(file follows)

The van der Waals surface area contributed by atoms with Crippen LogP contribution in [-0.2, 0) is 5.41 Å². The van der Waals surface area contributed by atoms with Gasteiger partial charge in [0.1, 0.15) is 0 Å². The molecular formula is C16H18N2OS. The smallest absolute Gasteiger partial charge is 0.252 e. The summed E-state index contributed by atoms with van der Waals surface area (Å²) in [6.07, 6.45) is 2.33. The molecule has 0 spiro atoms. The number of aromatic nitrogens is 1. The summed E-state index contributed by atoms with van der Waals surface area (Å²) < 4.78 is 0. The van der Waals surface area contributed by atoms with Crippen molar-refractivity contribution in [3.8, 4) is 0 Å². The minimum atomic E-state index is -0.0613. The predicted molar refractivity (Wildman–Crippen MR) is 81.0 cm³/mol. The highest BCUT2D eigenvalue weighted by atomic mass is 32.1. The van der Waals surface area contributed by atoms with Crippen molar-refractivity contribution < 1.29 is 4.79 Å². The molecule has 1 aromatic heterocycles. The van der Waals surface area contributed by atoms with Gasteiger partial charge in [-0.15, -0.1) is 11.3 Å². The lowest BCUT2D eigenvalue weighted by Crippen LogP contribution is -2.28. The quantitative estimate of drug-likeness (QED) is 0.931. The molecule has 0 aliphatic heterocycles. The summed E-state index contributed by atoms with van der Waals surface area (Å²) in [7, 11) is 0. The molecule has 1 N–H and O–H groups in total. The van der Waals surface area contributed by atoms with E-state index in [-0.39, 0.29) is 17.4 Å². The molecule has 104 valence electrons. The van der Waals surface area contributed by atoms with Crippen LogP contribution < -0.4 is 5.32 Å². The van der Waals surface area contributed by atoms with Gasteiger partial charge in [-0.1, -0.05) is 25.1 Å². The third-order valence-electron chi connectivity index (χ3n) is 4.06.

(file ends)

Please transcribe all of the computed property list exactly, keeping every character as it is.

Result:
The van der Waals surface area contributed by atoms with Crippen LogP contribution in [-0.2, 0) is 5.41 Å². The van der Waals surface area contributed by atoms with Gasteiger partial charge in [0.1, 0.15) is 0 Å². The molecular formula is C16H18N2OS. The smallest absolute Gasteiger partial charge is 0.252 e. The summed E-state index contributed by atoms with van der Waals surface area (Å²) in [6.07, 6.45) is 2.33. The molecule has 0 spiro atoms. The number of aromatic nitrogens is 1. The summed E-state index contributed by atoms with van der Waals surface area (Å²) < 4.78 is 0. The van der Waals surface area contributed by atoms with Crippen molar-refractivity contribution in [3.8, 4) is 0 Å². The minimum atomic E-state index is -0.0613. The predicted molar refractivity (Wildman–Crippen MR) is 81.0 cm³/mol. The highest BCUT2D eigenvalue weighted by atomic mass is 32.1. The van der Waals surface area contributed by atoms with Crippen molar-refractivity contribution < 1.29 is 4.79 Å². The molecule has 1 aromatic heterocycles. The van der Waals surface area contributed by atoms with Gasteiger partial charge in [-0.15, -0.1) is 11.3 Å². The lowest BCUT2D eigenvalue weighted by Crippen LogP contribution is -2.28. The quantitative estimate of drug-likeness (QED) is 0.931. The molecule has 0 aliphatic heterocycles. The summed E-state index contributed by atoms with van der Waals surface area (Å²) in [7, 11) is 0. The molecule has 1 N–H and O–H groups in total. The van der Waals surface area contributed by atoms with E-state index in [-0.39, 0.29) is 17.4 Å². The molecule has 104 valence electrons. The van der Waals surface area contributed by atoms with Crippen LogP contribution < -0.4 is 5.32 Å². The van der Waals surface area contributed by atoms with Gasteiger partial charge in [-0.1, -0.05) is 25.1 Å². The third-order valence-electron chi connectivity index (χ3n) is 4.06.